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Zahid Jadwat
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Land expropriation without compensation: Policy for economic prosperity or destruction?

04 July 2018, 11:12

As the first of a series of public hearings to be held nationally have finally kicked off, farmers are gripped by a feeling of insecurity and fear that the worst could happen as a result of land expropriation without compensation.

More than 700 000 written submissions forms were made by the public until the 15th June 2018

At the same time, Afrikaner lobby group AfriForum has garnered approximately 300 000 signatures opposed to the idea.

The reason for land expropriation is to address apartheid distribution of land and to 'return it back to the original owners' as far leftist groups would say.

Leading the opening debate on land expropriation in Parliament back in February this year, Julius Malema said: "We all know that the Dutch gangsters arrived here and took our land by force. The struggle has since been about the return of the land into the hands of rightful owners."

Correct. We all agree with the fact that colonialists took land during the Scramble for Africa. But, does two wrongs make  a right? 

This is actually a last resort because of  failures by the ANC government over the past 24 years to address the issue of unequal land distribution pre-1994 with other options. 

It quite normally - given its credentials of failure  - neglected beneficiaries of previous land reform programmes. Statistics indicate that up to 80% of the land that was reformed is now unproductive - evident in agricultural output declines.

This is definitely because they are taking land from skilled farmers - who have mastered the fine art of farming over decades and even centuries - to people who know little to nothing about the industry without even offering training to these new land owners. This is one of the biggest red flags that pro-expropriation activists should heed before jumping to a decision.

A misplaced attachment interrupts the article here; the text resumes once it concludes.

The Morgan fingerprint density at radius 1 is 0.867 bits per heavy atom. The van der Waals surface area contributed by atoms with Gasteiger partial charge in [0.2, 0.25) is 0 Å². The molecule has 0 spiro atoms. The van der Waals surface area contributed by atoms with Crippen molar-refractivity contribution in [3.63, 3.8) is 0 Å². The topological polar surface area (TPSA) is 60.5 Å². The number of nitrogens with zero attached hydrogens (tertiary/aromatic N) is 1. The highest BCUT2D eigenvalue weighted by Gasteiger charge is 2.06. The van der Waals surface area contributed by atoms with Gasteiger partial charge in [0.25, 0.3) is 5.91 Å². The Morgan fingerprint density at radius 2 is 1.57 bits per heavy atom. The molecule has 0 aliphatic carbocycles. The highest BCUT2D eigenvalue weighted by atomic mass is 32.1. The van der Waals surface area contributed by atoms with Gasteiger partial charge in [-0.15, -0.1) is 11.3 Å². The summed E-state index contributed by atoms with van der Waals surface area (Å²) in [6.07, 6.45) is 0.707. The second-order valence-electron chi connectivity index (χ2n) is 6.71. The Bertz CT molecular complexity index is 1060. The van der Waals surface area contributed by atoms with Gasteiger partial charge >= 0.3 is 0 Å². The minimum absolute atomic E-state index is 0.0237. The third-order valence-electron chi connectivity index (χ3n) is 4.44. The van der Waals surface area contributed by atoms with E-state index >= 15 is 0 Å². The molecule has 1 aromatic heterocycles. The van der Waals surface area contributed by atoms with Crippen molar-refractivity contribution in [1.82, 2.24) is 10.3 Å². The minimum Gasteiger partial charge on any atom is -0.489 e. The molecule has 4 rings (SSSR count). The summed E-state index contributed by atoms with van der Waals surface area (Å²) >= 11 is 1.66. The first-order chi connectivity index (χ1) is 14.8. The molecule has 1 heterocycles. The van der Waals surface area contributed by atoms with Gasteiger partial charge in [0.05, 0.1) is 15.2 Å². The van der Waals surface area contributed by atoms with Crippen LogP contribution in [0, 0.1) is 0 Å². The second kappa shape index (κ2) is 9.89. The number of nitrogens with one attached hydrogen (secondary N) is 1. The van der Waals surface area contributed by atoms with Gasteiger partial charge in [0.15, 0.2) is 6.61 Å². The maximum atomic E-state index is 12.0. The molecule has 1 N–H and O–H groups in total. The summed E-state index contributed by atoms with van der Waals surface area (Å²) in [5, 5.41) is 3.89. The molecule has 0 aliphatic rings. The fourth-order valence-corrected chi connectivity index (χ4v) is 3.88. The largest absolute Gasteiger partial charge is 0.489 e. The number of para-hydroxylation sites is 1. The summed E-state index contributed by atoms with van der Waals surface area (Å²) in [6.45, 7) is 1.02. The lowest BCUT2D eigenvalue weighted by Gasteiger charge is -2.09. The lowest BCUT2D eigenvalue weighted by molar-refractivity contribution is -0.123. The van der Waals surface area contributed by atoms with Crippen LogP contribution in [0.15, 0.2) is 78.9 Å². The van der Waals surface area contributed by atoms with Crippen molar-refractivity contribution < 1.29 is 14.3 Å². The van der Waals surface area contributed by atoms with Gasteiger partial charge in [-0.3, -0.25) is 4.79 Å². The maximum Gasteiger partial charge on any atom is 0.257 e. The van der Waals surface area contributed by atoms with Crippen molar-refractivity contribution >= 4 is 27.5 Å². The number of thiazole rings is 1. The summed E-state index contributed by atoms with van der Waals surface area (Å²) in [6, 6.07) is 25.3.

It is disastrous to allow ill-equipped people (regardless of race) to simply walk into a skill-demanding industry and expect them to successfully operate the system.

Farming isn't a game for fun and neither is it a joke. The country's economy as well as food security are propped heavily against the crucial industry. It requires skill and effort. We can't even get into the list of the expensive equipment essential. 

We would be the dumbest country to chase our skilled citizens off our soil. Obviously there are countries like Australia looking to develop their agricultural industry and they're definitely going to pounce on the first opportunity to use our skilled farmers. Definitely. They've already given hints to their intentions.

As I see it, irrational policies are destroying South Africa's achievements. We risk toppling our reputed agricultural sector through biased policies like these.

The window of hope is fast closing on our farmers, and when we get groups like AfriForum angrily trying to save their members, it somehow becomes racist.

As much as government would like to sugar coat it, they will be conducting land grabs and confiscations - whether or not they like us to refer to the term. A lion is a lion. You can not call it a rabbit simply to satisfy people - as much as you'd like to.

I call upon government to take into consideration all the effects of their proposed land grabs. They must look at other sustainable, indestructible and rational as well as economically-safe options. 

Large-scale subsistent farming, for example. Numerous studies have suggested great benefits to the economy. Perhaps they should expropriate neglected buildings for rooftop gardens. How about purchasing a plot of land in each community for locals to farm on?

We've got the perfect example of deliberate ruin on the part of the rulers just north-east of us... glance over at Zimbabwe.

Remember the former breadbasket of the Southern African region - Zimbabwe? Well, now what do you see there? Full-swing agricultural production or land reform failure? 

It is important for us, as citizens objecting to the potential destruction of our future, to attend public hearings currently underway.

By Muhammed Zahid Jadwat Thu, 28 June 2018

Follow Zahid Jadwat on Twitter: @zahidjadwat

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